Copán Ruins Archeological Site Copán Ruinas Sitio Arqueológico
Copán is the most studied Maya city in the world and a UNESCO World Heritage Site. Dating back nearly 2,000 years, the society that lived here was highly stratified, deeply symbolic and focused on tradition. Copán Ruinas Archeological Site consists of the Stelae of the Great Plaza c 613; the ball court; the hieroglyphic stairway; and the Acropolis, with superb carved reliefs of the 16 kings of Copán.
Opening hours: 8am-4pm
Guides: Guided tour available as optional extra.
Facilities: Restaurant or food service
Las Sepulturas Archaeological Site
Las Sepulturas archaeological site forms part of the "PAC" (Proyecto Arqueológico Copán) and is located 1.6 km/1mi from the central acropolis. This small site has been most important in understanding how the Mayan elite lived during the days before the collapse of Copán. In addition there are trails through the birds and wildlife.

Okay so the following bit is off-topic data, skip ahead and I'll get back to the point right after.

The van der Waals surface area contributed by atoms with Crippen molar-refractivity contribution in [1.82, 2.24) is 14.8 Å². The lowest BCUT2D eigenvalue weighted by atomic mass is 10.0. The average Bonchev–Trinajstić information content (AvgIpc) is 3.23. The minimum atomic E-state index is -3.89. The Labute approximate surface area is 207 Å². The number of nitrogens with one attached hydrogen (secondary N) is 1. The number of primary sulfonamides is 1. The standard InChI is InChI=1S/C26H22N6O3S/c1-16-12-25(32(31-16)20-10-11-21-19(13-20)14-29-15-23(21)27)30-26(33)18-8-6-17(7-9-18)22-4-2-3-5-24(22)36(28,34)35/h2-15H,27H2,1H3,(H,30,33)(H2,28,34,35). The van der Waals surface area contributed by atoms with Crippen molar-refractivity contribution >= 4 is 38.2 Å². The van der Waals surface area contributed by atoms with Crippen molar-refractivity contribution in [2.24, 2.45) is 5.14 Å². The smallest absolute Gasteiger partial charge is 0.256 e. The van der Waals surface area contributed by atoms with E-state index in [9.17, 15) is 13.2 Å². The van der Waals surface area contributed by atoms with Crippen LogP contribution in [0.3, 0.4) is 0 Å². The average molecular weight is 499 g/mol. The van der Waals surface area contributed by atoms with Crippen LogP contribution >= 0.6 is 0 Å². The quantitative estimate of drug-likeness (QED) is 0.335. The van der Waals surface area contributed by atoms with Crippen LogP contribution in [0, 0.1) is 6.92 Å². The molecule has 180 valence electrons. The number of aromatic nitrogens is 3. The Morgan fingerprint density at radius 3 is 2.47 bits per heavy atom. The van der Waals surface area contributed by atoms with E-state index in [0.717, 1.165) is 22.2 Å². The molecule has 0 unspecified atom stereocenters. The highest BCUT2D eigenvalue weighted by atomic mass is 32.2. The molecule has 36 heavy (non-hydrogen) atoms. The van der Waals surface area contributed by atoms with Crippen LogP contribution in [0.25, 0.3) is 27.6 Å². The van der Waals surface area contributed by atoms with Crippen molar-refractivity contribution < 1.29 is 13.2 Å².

The acropolis is divided in two big plazas: the West court and the East court. In the West court is Temple 11 which was meant to be a portal to the supernatural world and the East Court's Pyramid 16, known today as the Temple of the Sun" is a temple to the god of war, death and sacrifice.
El Puente Archaeological Site
Another Mayan archaeological site, known as El Puente is located along the Chinamito River not far from Copán. Much smaller than Copán, this satellite town has been recently excavated and several pyramids have been partially restored. The ruins offer excellent bird watching opportunities.
Museum of Mayan Sculpture
This massive complex houses a series of original pieces of sculpture, stelae and altars recovered from the Copán Archaeological site. The masterpiece is the full-sized replica of the Rosa Lila temple, discovered intact under structure 16 in the acropolis.
Considered the social center of the city, this park is the site where a gladiator-style ball game was played. Unique to it are the markers on the side walls, resembling macaw heads.
Copán Valley Stelaes
Most of the Mayan stelaes are located in the main plaza, but there are a series of stelaes located throughout the valley in strategic locations, some more easily accessible than others.
Plaza of the Stelae
Famous for the stelae and altars that are scattered around the immense plaza, most of which were erected during the years 711 and 736. Many of the altars are zoomorphic (represent gods as animals).
This unique temple holds the longest known Mayan text. The intricate carvings on the 63 steps represent five successors to the dynasty.
More Copan Ruins Archeological Site Pictures